Facebook ads can now takeover you phone, with a new ‘Canvas’ size that imitates Snapchat’s ‘Discover’ format. But will it turn off consumers?
Canvas, which went live today, lets advertisers create a full-screen ad on the mobile News Feed-providing more impact on phones and tablets.
The ad appears as a traditional post on Facebook, but once users click, their screens will be taken over with a full-screen display ad.
The ads are in interactive, so can feature still images, text, videos and call-to-action buttons.
In a statement, Facebook outlined the key features of Canvas (republished below):
⦁ Native: Canvas was built within Facebook and so it loads as much as 10 times faster than the standard mobile web.
⦁ Fully customisable space: Advertisers can build ads using a mix of video, images, text and call-to-action buttons.
⦁ Available internationally: Any advertiser can start building a Canvas today.
⦁ Space for everyone: Easy to build with no code or software required. Works on both Android and iOS.
The style recalls Snapchat’s ‘Discover’ ads, which offers brands a full mobile page immersive experience- suggesting Facebook is taking cues from its smaller rival.
“We’ve only built the shelf. What’s more exciting to me is what is going to happen when this gets into the hands of the creators,” Jessica Watson, the product design manager, said at the global launch event of Canvas in Facebook’s New York headquarters.
Many big name advertisers are already on board, including Coca-Cola, Wendy’s, Universal Pictures, BMW and Burberry.
See the Coca-Cola example below:
Coca Cola built a Canvas that featured the newly launched special series of Aluminum Bottle. They reached nearly 16 million people and had an average view time of 18 seconds.
Doubling down on mobile growth
Facebook will sell Canvas ads in two ways, to appeal to brand advertisers and online advertisers. For brands used to TV commercial slots, Facebook will sell the form on a cost-per-thousand basis.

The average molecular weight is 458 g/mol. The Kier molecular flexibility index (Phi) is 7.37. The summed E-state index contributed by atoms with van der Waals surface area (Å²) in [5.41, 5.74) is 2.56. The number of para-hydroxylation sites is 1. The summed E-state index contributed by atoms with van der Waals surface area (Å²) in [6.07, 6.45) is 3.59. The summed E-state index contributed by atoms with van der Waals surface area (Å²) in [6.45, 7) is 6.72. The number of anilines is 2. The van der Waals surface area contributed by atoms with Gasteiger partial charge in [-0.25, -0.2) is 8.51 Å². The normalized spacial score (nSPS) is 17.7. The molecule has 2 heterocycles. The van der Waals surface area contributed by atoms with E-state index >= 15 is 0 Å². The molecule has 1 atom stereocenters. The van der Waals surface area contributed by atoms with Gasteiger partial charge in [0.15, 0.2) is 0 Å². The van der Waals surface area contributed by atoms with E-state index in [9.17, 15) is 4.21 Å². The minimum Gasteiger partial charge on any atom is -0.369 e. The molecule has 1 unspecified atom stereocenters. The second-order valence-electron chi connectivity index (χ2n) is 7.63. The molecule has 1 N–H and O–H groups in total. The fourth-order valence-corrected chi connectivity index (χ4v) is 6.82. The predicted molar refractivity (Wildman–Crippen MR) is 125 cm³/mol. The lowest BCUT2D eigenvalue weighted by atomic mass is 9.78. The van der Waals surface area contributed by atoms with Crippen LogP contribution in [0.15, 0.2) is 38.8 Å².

It will also sell the screen takeovers on a cost-per-click basis, a metric used by online advertisers looking to generate click-throughs or conversions.
The new units are certain to boost Facebook’s mobile ads, which now account for 80% of the social network’s revenue.
“We made the creative community a priority when we designed and built Canvas. It’s a product that represents our commitment to creative craft and delivering the best mobile experience for businesses and people.” – Chris Jones, Head of Creative Technology, Facebook Creative Shop.
Analysis: Going big in an era of ad avoidance
The move marks a major shift in Facebook’s mobile advertising strategy, and a bold bet on premium inventory. Brands are looking for high impact spaces and until now, Facebook hasn’t had a product that satisfies that need.
If Facebook is putting its advertisers first, it makes sense. However, if the social network wants to put consumers first it may be a different story. As ad blocking rises in popularity, the interuptive nature of these units could turn off some users.
The acceptance of the new page takeovers may depend on the region. Every country has different expectations of advertising editorial ratios, so while US consumers may be comfortable (in a culture where 20 minutes of every hour of TV is commercials), other markets like the UK and Germany may be different (on UK television the commercial airtime each hour is closer to 6 minutes).
However, the new format could also offer an improved ad experience: Canvas opens a full-screen, rich media page inside of Facebook rather than forcing users to wait for a mobile website to load- much in the same way that Instant Articles works for publishers on Facebook.
“Ad-blocker arms race will continue”
Commenting on the new format, Danny Meadows-Klue, President of the Digital Training Academy, said: “For Facebook, the small screen is the biggest challenge. Since Zukerberg’s reorientation of the platform to mobile first experiences, advertisers have moved into the newsfeed. That’s worked well for the brands, and because of the relevancy of the targeting (all that data from where you are, what you click, like and share everyday ensures this), people have been broadly accepting. The difference with the full screen experience is simply the scale of interruption.”
How will Canvas roll out? Meadows-Klue has 4 predictions:
· “Facebook is likely to bring this in slowly, capping frequency to no more than a couple per week per person in most markets
· They’ll work with brands to create brilliant creative that entertains as well as delivers the message (look for movies and TV shows to be among the first)
· For the first 6 months they’ll target very precisely, using traditional demographics as well as the claimed and observed behavior data the platform is famous for
· And the AdBlocker arms-race will continue, with Facebook following the IAB’s “DEAL” approach for protecting its inventory”
Canvas is a mobile-only experience and works on both Android and iOS. Advertisers with access to Power Editor can start creating Canvases now.
For more information on how to create a Canvas video, click here.